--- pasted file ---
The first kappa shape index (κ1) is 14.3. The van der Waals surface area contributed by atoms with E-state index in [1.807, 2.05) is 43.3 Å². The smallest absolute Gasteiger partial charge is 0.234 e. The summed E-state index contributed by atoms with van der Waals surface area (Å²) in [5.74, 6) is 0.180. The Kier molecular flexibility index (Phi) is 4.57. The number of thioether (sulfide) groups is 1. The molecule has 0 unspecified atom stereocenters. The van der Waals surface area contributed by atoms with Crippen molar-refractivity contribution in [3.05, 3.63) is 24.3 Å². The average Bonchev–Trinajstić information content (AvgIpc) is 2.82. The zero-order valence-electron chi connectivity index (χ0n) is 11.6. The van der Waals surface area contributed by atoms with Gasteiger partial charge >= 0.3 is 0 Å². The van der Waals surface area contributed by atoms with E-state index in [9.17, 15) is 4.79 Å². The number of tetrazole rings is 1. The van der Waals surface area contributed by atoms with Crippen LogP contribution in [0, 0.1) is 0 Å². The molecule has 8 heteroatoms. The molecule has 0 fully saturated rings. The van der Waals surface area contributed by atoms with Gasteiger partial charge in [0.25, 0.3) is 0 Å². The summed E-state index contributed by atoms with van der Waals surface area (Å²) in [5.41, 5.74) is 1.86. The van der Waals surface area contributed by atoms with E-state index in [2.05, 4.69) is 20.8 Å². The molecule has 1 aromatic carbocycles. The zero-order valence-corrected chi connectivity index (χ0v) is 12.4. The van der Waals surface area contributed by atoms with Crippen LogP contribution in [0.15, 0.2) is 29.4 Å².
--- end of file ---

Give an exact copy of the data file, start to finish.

The first kappa shape index (κ1) is 14.3. The van der Waals surface area contributed by atoms with E-state index in [1.807, 2.05) is 43.3 Å². The smallest absolute Gasteiger partial charge is 0.234 e. The summed E-state index contributed by atoms with van der Waals surface area (Å²) in [5.74, 6) is 0.180. The Kier molecular flexibility index (Phi) is 4.57. The number of thioether (sulfide) groups is 1. The molecule has 0 unspecified atom stereocenters. The van der Waals surface area contributed by atoms with Crippen molar-refractivity contribution in [3.05, 3.63) is 24.3 Å². The average Bonchev–Trinajstić information content (AvgIpc) is 2.82. The zero-order valence-electron chi connectivity index (χ0n) is 11.6. The van der Waals surface area contributed by atoms with Gasteiger partial charge >= 0.3 is 0 Å². The van der Waals surface area contributed by atoms with E-state index in [9.17, 15) is 4.79 Å². The number of tetrazole rings is 1. The van der Waals surface area contributed by atoms with Crippen LogP contribution in [0, 0.1) is 0 Å². The molecule has 8 heteroatoms. The molecule has 0 fully saturated rings. The van der Waals surface area contributed by atoms with Gasteiger partial charge in [0.25, 0.3) is 0 Å². The summed E-state index contributed by atoms with van der Waals surface area (Å²) in [5.41, 5.74) is 1.86. The van der Waals surface area contributed by atoms with E-state index in [2.05, 4.69) is 20.8 Å². The molecule has 1 aromatic carbocycles. The zero-order valence-corrected chi connectivity index (χ0v) is 12.4. The van der Waals surface area contributed by atoms with Crippen LogP contribution in [0.15, 0.2) is 29.4 Å².